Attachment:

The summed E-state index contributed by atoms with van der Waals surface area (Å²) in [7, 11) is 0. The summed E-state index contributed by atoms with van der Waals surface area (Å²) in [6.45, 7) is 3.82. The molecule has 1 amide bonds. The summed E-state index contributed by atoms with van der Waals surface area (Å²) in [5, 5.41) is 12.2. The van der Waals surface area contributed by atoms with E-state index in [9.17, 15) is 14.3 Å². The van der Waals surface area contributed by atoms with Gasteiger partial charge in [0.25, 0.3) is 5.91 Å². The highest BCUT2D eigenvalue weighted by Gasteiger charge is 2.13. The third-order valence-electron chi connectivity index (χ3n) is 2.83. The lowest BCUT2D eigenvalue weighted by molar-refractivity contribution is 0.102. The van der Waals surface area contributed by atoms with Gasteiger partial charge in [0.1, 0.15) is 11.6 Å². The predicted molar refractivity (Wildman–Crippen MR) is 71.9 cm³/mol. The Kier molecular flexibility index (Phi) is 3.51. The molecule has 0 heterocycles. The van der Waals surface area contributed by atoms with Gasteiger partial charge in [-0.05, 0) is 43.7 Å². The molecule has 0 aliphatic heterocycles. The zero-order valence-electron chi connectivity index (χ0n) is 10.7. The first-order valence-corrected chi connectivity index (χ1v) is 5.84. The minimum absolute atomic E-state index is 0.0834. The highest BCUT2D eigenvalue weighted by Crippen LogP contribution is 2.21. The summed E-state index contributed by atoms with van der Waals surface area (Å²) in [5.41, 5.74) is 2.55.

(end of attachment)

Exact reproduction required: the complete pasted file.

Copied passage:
The summed E-state index contributed by atoms with van der Waals surface area (Å²) in [7, 11) is 0. The summed E-state index contributed by atoms with van der Waals surface area (Å²) in [6.45, 7) is 3.82. The molecule has 1 amide bonds. The summed E-state index contributed by atoms with van der Waals surface area (Å²) in [5, 5.41) is 12.2. The van der Waals surface area contributed by atoms with E-state index in [9.17, 15) is 14.3 Å². The van der Waals surface area contributed by atoms with Gasteiger partial charge in [0.25, 0.3) is 5.91 Å². The highest BCUT2D eigenvalue weighted by Gasteiger charge is 2.13. The third-order valence-electron chi connectivity index (χ3n) is 2.83. The lowest BCUT2D eigenvalue weighted by molar-refractivity contribution is 0.102. The van der Waals surface area contributed by atoms with Gasteiger partial charge in [0.1, 0.15) is 11.6 Å². The predicted molar refractivity (Wildman–Crippen MR) is 71.9 cm³/mol. The Kier molecular flexibility index (Phi) is 3.51. The molecule has 0 heterocycles. The van der Waals surface area contributed by atoms with Gasteiger partial charge in [-0.05, 0) is 43.7 Å². The molecule has 0 aliphatic heterocycles. The zero-order valence-electron chi connectivity index (χ0n) is 10.7. The first-order valence-corrected chi connectivity index (χ1v) is 5.84. The minimum absolute atomic E-state index is 0.0834. The highest BCUT2D eigenvalue weighted by Crippen LogP contribution is 2.21. The summed E-state index contributed by atoms with van der Waals surface area (Å²) in [5.41, 5.74) is 2.55.